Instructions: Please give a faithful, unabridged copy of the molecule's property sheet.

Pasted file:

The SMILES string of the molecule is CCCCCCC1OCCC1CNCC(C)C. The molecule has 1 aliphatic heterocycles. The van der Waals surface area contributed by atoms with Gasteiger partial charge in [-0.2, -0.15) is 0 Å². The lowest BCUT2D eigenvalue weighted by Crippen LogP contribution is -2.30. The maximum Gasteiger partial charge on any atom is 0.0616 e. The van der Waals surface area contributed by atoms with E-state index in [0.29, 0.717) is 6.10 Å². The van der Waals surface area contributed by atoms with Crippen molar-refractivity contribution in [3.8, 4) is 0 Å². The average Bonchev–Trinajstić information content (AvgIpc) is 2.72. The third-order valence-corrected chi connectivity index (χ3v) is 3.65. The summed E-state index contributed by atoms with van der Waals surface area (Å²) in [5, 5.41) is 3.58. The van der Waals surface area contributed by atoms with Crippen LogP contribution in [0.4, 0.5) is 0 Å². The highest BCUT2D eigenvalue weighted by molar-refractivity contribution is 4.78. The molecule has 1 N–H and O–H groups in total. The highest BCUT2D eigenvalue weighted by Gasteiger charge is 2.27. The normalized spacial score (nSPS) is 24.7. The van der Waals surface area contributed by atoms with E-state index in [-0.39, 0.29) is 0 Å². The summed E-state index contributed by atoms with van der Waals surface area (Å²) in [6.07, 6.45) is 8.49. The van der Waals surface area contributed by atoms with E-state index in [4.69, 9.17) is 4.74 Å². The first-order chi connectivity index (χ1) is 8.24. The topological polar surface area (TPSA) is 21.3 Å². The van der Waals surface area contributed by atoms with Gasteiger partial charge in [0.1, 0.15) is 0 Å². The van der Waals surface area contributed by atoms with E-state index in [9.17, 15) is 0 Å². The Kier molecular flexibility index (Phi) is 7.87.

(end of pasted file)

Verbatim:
The SMILES string of the molecule is CCCCCCC1OCCC1CNCC(C)C. The molecule has 1 aliphatic heterocycles. The van der Waals surface area contributed by atoms with Gasteiger partial charge in [-0.2, -0.15) is 0 Å². The lowest BCUT2D eigenvalue weighted by Crippen LogP contribution is -2.30. The maximum Gasteiger partial charge on any atom is 0.0616 e. The van der Waals surface area contributed by atoms with E-state index in [0.29, 0.717) is 6.10 Å². The van der Waals surface area contributed by atoms with Crippen molar-refractivity contribution in [3.8, 4) is 0 Å². The average Bonchev–Trinajstić information content (AvgIpc) is 2.72. The third-order valence-corrected chi connectivity index (χ3v) is 3.65. The summed E-state index contributed by atoms with van der Waals surface area (Å²) in [5, 5.41) is 3.58. The van der Waals surface area contributed by atoms with Crippen LogP contribution in [0.4, 0.5) is 0 Å². The highest BCUT2D eigenvalue weighted by molar-refractivity contribution is 4.78. The molecule has 1 N–H and O–H groups in total. The highest BCUT2D eigenvalue weighted by Gasteiger charge is 2.27. The normalized spacial score (nSPS) is 24.7. The van der Waals surface area contributed by atoms with E-state index in [-0.39, 0.29) is 0 Å². The summed E-state index contributed by atoms with van der Waals surface area (Å²) in [6.07, 6.45) is 8.49. The van der Waals surface area contributed by atoms with E-state index in [4.69, 9.17) is 4.74 Å². The first-order chi connectivity index (χ1) is 8.24. The topological polar surface area (TPSA) is 21.3 Å². The van der Waals surface area contributed by atoms with Gasteiger partial charge in [0.1, 0.15) is 0 Å². The van der Waals surface area contributed by atoms with E-state index in [9.17, 15) is 0 Å². The Kier molecular flexibility index (Phi) is 7.87.